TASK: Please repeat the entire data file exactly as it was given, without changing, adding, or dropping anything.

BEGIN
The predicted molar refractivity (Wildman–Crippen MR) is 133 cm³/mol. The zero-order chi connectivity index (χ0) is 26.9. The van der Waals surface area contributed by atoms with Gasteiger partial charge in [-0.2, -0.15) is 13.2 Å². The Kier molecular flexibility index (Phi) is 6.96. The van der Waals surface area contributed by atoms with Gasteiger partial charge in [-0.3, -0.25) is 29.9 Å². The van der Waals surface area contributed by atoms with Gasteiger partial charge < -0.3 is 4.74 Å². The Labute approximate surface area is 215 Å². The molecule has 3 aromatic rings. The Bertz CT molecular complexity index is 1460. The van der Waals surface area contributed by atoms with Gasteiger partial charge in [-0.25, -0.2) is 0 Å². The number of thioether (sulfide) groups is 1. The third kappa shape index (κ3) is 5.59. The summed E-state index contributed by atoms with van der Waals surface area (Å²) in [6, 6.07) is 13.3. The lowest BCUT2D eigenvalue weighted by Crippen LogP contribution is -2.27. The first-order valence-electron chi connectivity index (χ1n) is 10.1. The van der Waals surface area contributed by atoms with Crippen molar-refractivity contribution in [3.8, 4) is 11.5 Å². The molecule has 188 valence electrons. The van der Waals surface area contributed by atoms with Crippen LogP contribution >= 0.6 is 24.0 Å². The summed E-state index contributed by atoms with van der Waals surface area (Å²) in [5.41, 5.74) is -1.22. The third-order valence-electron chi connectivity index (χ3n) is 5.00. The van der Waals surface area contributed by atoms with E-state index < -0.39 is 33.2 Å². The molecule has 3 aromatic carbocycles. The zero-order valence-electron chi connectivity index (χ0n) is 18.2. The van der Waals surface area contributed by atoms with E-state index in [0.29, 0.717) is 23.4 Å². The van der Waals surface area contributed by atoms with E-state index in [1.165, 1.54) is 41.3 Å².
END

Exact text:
The predicted molar refractivity (Wildman–Crippen MR) is 133 cm³/mol. The zero-order chi connectivity index (χ0) is 26.9. The van der Waals surface area contributed by atoms with Gasteiger partial charge in [-0.2, -0.15) is 13.2 Å². The Kier molecular flexibility index (Phi) is 6.96. The van der Waals surface area contributed by atoms with Gasteiger partial charge in [-0.3, -0.25) is 29.9 Å². The van der Waals surface area contributed by atoms with Gasteiger partial charge < -0.3 is 4.74 Å². The Labute approximate surface area is 215 Å². The molecule has 3 aromatic rings. The Bertz CT molecular complexity index is 1460. The van der Waals surface area contributed by atoms with Gasteiger partial charge in [-0.25, -0.2) is 0 Å². The number of thioether (sulfide) groups is 1. The third kappa shape index (κ3) is 5.59. The summed E-state index contributed by atoms with van der Waals surface area (Å²) in [6, 6.07) is 13.3. The lowest BCUT2D eigenvalue weighted by Crippen LogP contribution is -2.27. The first-order valence-electron chi connectivity index (χ1n) is 10.1. The van der Waals surface area contributed by atoms with Crippen molar-refractivity contribution in [3.8, 4) is 11.5 Å². The molecule has 188 valence electrons. The van der Waals surface area contributed by atoms with Crippen LogP contribution >= 0.6 is 24.0 Å². The summed E-state index contributed by atoms with van der Waals surface area (Å²) in [5.41, 5.74) is -1.22. The third-order valence-electron chi connectivity index (χ3n) is 5.00. The van der Waals surface area contributed by atoms with E-state index < -0.39 is 33.2 Å². The molecule has 3 aromatic carbocycles. The zero-order valence-electron chi connectivity index (χ0n) is 18.2. The van der Waals surface area contributed by atoms with E-state index in [0.29, 0.717) is 23.4 Å². The van der Waals surface area contributed by atoms with E-state index in [1.165, 1.54) is 41.3 Å².